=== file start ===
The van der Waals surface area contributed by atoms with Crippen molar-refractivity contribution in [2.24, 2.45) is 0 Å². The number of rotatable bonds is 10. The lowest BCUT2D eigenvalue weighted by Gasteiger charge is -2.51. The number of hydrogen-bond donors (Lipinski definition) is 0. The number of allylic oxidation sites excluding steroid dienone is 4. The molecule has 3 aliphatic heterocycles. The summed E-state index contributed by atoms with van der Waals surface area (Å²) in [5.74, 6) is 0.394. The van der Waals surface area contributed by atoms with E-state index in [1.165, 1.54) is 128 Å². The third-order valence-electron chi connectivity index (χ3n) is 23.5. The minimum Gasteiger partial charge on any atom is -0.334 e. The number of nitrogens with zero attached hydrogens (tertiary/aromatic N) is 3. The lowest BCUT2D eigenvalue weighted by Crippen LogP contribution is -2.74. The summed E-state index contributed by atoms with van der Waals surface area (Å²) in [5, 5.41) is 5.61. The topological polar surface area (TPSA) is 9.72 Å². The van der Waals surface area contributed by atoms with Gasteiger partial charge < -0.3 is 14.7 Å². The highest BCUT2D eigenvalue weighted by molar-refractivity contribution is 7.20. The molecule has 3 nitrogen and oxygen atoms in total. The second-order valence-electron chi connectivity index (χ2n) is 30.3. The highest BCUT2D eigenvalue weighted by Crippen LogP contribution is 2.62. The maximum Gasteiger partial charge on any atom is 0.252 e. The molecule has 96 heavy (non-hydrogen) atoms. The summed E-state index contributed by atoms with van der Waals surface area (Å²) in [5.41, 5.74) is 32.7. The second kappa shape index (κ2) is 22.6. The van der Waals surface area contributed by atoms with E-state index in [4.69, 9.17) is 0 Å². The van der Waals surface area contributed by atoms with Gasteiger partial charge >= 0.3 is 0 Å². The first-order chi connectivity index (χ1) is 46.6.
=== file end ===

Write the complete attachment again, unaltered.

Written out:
The van der Waals surface area contributed by atoms with Crippen molar-refractivity contribution in [2.24, 2.45) is 0 Å². The number of rotatable bonds is 10. The lowest BCUT2D eigenvalue weighted by Gasteiger charge is -2.51. The number of hydrogen-bond donors (Lipinski definition) is 0. The number of allylic oxidation sites excluding steroid dienone is 4. The molecule has 3 aliphatic heterocycles. The summed E-state index contributed by atoms with van der Waals surface area (Å²) in [5.74, 6) is 0.394. The van der Waals surface area contributed by atoms with E-state index in [1.165, 1.54) is 128 Å². The third-order valence-electron chi connectivity index (χ3n) is 23.5. The minimum Gasteiger partial charge on any atom is -0.334 e. The number of nitrogens with zero attached hydrogens (tertiary/aromatic N) is 3. The lowest BCUT2D eigenvalue weighted by Crippen LogP contribution is -2.74. The summed E-state index contributed by atoms with van der Waals surface area (Å²) in [5, 5.41) is 5.61. The topological polar surface area (TPSA) is 9.72 Å². The van der Waals surface area contributed by atoms with Gasteiger partial charge < -0.3 is 14.7 Å². The highest BCUT2D eigenvalue weighted by molar-refractivity contribution is 7.20. The molecule has 3 nitrogen and oxygen atoms in total. The second-order valence-electron chi connectivity index (χ2n) is 30.3. The highest BCUT2D eigenvalue weighted by Crippen LogP contribution is 2.62. The maximum Gasteiger partial charge on any atom is 0.252 e. The molecule has 96 heavy (non-hydrogen) atoms. The summed E-state index contributed by atoms with van der Waals surface area (Å²) in [5.41, 5.74) is 32.7. The second kappa shape index (κ2) is 22.6. The van der Waals surface area contributed by atoms with E-state index in [4.69, 9.17) is 0 Å². The van der Waals surface area contributed by atoms with Gasteiger partial charge >= 0.3 is 0 Å². The first-order chi connectivity index (χ1) is 46.6.